A British Muslim couple were sentenced to jail on Friday for posting "offensive" YouTube videos that glorified the killing of Fusilier Lee Rigby.
Rebekah Dawson, 22, and her husband Royal Barnes, 23, uploaded three videos to the site soon after the murder of Rigby, for which Barnes was jailed for five years and four months, having pleaded guilty to three counts of disseminating a terrorist publication and one of inciting murder at the Old Bailey.
Dawson, who wore a veil in court, also admitted to charges of disseminating a terrorist publication, for which she received a sentence of 20 months.
The first video, which was posted the day after rigby was hacked to death in Woolwich, southeast London, in May last year, showed Barnes hailing the killing as a "brilliant" day. The clip also features a graphic of a man holding a decapitated head, the murder scene in Woolwich and a picture of the Twin Towers in New York.
The second video featured Dawson ranting about how British troops would be killed on the streets of London, while the third showed Barnes laughing hysterically as he drove past floral tributes to the soldier alongside his partner.
Judge Brian Barker QC said the couple had "a total and continuing disregard" for the family of the murdered soldier, while describing the videos as "offensive in the extreme".
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Barnes, 23, and Dawson 22, of Hackney, north east London, embraced in the dock and insisted they would not be separated by a security guard at the start of the hearing. Before sentencing, the judge asked Dawson's lawyer to confirm the defendant was the woman in the dock in the full veil.
Prosecutor Kate Wilkinson said Dawson sent links of the videos to contacts and friends and received some negative comments back.
One friend said to her: "Can you please stop sending me these links. I'm not interested in it." Another told Dawson: "Be careful with the YouTube stuff." Dawson replied: "My husband took this one down. If they got that they would have arrested. Have you watched it - it was really inciting and almost glorifying. LOL."
Dawson called her husband "Babes" in messages between them discussing the videos. In one, she told Barnes: "Babes, someone has reported the laughing video. It has been removed." Barnes, who knew one of the murderers, Michael Adebowale, also posted on Facebook the offer of a reward for avenging the rape of an Iraqi woman. None of his 500 friends replied.
The post on June 12 2013 stated: ''Any1 who kills an invading soldier in Muslim land I will give them a Vauxhall Astra 3door and money (French British American any kaffir soldier take ur pick).'' Michael Adebolajo, 29, was given a whole-life term and Adebowale, 22, was sentenced to life with a minimum term of 45 years at a hearing last month after being found guilty of Fusilier Rigby's murder.
The British Muslim converts ran the soldier down in a car before hacking him to death with a meat cleaver and knives in a frenzied attack. They dumped his body in the middle of the road near Woolwich Barracks.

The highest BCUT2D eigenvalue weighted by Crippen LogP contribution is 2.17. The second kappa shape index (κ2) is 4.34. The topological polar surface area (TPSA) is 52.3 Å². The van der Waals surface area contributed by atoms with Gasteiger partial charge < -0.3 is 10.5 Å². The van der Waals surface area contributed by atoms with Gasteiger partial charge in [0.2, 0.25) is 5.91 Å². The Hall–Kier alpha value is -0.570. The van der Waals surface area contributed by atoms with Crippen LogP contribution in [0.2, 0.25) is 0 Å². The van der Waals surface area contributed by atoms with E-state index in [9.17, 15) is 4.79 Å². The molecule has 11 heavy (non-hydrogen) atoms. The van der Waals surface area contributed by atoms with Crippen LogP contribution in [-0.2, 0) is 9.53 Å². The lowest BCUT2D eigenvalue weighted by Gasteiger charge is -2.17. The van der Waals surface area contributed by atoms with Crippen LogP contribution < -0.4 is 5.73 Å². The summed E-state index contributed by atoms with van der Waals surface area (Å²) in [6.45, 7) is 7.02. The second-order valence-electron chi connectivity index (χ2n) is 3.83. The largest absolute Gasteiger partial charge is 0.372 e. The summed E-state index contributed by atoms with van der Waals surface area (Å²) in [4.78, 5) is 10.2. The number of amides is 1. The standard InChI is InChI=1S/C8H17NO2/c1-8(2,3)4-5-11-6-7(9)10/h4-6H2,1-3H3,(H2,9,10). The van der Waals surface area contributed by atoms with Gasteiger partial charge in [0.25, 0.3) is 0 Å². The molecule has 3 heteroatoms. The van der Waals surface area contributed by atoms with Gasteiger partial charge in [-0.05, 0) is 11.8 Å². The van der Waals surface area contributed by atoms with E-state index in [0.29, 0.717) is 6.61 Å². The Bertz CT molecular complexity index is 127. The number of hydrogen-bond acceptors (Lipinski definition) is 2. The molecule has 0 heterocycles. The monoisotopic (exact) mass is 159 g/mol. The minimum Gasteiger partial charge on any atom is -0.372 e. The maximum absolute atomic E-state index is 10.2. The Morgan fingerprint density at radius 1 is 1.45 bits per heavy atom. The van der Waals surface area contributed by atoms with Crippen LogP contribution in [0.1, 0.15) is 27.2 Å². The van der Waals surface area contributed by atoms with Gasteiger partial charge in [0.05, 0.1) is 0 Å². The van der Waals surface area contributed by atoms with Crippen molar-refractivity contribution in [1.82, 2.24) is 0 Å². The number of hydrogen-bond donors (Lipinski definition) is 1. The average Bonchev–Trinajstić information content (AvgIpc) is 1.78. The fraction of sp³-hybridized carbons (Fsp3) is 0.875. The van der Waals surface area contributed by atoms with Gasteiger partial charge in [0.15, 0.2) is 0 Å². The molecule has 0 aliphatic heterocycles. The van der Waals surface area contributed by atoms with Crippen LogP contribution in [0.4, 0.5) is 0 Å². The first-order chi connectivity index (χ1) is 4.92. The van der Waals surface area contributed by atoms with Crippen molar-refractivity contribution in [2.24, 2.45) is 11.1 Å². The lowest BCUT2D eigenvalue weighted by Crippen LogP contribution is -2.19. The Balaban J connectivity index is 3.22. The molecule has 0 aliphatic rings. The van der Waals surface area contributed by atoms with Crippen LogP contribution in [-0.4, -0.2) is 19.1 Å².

Dawson has no previous convictions, apart from a charge of witness intimidation that she has admitted and is awaiting sentence for, the court was told. But Barnes has a string of convictions for using threatening words or behaviour, and one for assault on a security guard at a mosque. He also has a five-year anti-social behaviour order (Asbo) for taking part in vigilante patrols of east London promoting Sharia law, the court was told.
Mitigating for Barnes, Naeem Mian told the court: "There are no ifs, no buts, no maybes, Mr Barnes makes it absolutely clear that these are idiotic acts borne out of breathtaking stupidity." He said his client was vulnerable to coming under bad influences, having been taken into care at the age of eight and prevented from attending his mother's funeral after she died in custody.
Dawson's lawyer Susan Meek said her client, who had been studying at university, also came under the influence of others and her dreams of becoming a teacher were now in tatters. She said: "Over the last nine months, her faith and dress has been put under national and international limelight and it has caused her to reflect deeply about her belief and the way she lives her life and her religion.
"There is an understanding from her all she wants now is to live a life quietly, legally, as a wife to her husband and have a family."
The judge, who is Recorder of London, sentenced Barnes to 26 months in jail for each of the three counts relating to the YouTube videos. Barker said the charge of inciting murder was more serious because it "encouraged others to carry on the war against the West" and kill soldiers.
For this, he handed Barnes five years and four months' imprisonment, all to run concurrently. Dawson was sentenced to 20 months' imprisonment for each of the first three charges, to run concurrently. Barker told the couple: "Freedom of speech has long been jealously regarded by the law but with that freedom comes respect and responsibility."Suggest a correction